“Principi Daniae Oxonium ex Itinere divertenti 62” [September?]
Second tract on government [unknown]
“Principi Daniae Oxonium ex Itinere divertenti 62” [September? 1662]
Location: Bodleian Library, MS. Locke f. 31, ff. 136-134 rev.
Description: A Latin oration in Locke’s hand welcoming Prince Christian of Denmark, who visited Oxford in September 1662. The text is headed “Principi Daniae Oxonium ex Itinere divertenti 62”.
Second Tract on Government [ca. 1662]
Description: The manuscript is headed “An Magistratus Civilis posit res adiaphoras in divini cultus ritus asciscere, eosque populo imponere? Affirmatur.” [Whether the civil magistrate may incorporate indifferent things into the ceremonies of divine worship and impose them on the people: Confirmed]. The title “Second Tract on Government” was given the work by Philip Abrams (see publication #2 below); it is also referred to as “The Latin tract.”
The manuscript is a copy in Locke’s hand of a Latin oration. It is clearly a later work than the English Tract; because of internal references, it must have been completed before the end of January 1663. Most likely it was written late in 1662.
The manuscript consists of nine sheets of paper, each folded once for form a total of 36 pages, 205 × 150 mm; the first eight sheets are quired in 4s, the final sheet is separate. The text is written on the rectos only, leaving the versos blank for additions and corrections (there are none).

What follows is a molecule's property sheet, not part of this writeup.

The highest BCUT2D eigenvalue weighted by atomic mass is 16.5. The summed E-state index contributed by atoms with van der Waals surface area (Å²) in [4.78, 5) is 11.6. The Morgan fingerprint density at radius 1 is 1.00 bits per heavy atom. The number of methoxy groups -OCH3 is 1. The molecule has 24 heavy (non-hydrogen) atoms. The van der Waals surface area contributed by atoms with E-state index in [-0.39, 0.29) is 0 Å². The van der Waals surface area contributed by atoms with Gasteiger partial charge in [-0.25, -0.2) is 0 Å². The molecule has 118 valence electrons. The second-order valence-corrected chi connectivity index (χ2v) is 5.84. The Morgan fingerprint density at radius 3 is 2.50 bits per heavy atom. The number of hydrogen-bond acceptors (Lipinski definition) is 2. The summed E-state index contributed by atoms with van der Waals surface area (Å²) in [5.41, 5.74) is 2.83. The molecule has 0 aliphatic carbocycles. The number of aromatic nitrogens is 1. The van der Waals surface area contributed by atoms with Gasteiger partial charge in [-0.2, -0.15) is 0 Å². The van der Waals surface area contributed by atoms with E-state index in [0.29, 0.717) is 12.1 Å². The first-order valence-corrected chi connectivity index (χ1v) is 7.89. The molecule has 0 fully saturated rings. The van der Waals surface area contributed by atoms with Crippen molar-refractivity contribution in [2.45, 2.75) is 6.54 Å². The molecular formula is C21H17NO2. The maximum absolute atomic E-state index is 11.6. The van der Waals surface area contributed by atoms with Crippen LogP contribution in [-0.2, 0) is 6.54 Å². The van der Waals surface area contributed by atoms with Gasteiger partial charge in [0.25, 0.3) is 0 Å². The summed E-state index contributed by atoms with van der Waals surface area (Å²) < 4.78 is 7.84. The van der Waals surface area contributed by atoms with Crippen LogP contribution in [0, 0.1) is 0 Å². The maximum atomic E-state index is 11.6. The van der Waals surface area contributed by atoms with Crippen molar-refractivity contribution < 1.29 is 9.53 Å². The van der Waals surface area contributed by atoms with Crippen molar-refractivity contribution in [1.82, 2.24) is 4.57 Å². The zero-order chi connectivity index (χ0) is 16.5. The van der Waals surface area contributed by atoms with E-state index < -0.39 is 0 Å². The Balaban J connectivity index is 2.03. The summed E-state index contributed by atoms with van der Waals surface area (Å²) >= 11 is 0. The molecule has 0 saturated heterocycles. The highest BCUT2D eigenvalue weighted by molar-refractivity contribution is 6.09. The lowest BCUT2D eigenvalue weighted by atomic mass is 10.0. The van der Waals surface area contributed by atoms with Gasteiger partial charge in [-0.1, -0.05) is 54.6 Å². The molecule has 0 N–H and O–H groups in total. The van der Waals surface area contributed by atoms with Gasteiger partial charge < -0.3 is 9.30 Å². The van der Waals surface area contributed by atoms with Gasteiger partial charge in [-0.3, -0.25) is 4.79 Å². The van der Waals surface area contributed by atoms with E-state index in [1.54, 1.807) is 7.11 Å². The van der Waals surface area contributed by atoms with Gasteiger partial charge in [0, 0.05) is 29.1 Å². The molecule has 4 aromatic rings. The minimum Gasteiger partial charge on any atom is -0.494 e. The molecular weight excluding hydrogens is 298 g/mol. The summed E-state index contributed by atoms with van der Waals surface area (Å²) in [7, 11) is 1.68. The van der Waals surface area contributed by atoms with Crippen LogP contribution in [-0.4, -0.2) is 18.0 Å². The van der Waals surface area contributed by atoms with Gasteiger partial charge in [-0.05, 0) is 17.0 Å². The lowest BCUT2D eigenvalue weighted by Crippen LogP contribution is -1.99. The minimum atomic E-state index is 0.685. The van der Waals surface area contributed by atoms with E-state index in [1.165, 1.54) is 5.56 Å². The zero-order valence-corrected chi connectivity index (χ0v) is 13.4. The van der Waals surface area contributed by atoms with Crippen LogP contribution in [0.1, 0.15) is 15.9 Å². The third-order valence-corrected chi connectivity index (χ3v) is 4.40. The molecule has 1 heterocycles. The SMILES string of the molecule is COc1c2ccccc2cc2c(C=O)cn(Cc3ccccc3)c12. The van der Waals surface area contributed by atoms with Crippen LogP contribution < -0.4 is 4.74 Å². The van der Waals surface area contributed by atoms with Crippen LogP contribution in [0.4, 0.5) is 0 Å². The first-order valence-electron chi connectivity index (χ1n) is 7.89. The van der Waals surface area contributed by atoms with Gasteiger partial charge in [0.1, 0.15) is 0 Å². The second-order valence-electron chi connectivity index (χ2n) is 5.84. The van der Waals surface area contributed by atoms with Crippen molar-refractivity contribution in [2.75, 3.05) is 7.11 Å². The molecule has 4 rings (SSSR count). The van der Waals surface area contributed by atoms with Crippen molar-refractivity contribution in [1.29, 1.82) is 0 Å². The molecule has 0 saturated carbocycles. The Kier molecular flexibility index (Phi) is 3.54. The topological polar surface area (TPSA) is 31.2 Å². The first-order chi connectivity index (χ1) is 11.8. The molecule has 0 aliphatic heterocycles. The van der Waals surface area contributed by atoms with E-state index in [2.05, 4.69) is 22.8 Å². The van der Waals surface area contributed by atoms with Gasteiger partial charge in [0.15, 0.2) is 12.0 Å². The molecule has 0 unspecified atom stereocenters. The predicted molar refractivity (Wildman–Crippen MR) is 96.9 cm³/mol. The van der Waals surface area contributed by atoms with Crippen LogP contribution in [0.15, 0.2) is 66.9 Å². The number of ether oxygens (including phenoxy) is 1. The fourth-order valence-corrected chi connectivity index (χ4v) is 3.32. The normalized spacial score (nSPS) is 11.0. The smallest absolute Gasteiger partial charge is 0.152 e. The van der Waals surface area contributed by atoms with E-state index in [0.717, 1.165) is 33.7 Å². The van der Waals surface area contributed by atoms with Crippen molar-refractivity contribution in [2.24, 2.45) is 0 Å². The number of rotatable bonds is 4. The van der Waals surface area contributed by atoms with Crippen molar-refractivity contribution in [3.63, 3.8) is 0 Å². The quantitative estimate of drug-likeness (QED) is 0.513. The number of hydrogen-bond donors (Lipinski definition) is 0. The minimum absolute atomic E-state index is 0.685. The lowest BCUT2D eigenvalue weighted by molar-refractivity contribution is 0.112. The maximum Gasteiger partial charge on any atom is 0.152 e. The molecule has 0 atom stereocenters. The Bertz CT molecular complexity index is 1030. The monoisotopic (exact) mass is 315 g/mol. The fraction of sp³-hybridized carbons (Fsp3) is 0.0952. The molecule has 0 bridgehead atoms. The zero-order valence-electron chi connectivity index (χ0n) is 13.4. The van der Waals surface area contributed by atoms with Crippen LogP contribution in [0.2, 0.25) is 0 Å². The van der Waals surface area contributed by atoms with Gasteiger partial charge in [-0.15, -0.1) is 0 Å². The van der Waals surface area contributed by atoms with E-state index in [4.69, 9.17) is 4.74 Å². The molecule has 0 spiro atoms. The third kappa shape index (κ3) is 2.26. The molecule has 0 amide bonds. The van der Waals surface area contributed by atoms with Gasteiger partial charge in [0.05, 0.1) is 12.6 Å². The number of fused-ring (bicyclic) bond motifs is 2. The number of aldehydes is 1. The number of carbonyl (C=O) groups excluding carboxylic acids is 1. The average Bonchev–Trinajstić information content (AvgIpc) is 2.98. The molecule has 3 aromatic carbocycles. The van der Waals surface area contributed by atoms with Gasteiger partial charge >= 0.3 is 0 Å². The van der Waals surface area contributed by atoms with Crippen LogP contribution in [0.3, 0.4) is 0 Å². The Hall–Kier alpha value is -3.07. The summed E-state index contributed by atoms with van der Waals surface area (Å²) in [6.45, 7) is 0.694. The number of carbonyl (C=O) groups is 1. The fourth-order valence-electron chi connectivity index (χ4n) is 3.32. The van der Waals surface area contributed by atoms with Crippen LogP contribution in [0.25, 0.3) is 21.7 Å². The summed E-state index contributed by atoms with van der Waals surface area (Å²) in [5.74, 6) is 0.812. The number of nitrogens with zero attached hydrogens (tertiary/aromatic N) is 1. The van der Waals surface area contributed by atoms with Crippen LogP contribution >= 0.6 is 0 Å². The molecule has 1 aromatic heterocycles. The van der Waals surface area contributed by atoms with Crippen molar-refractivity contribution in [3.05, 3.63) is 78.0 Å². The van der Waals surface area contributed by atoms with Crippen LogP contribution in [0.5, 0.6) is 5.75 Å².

An earlier draft of the Second Tract, also in Locke’s hand, exists in a notebook containing, among other papers, a draft of the Essays on the law of nature. The beginning of the draft is missing; text begins: “vehementius vociferantur, hinc magistrates comtemptus …”. The text differs from the later copy. Abrams refers to this draft as “MS A” and to the later version as “MS B.”
The draft is in a section at the back of MS Locke e. 6. Locke turned the notebook back to front and began writing on unused versos, the writing being reversed from that at the beginning of the volume. The draft begins on f. 91v and continues until f. 69v rev.
Discussions: See entry for the First tract on government (1660)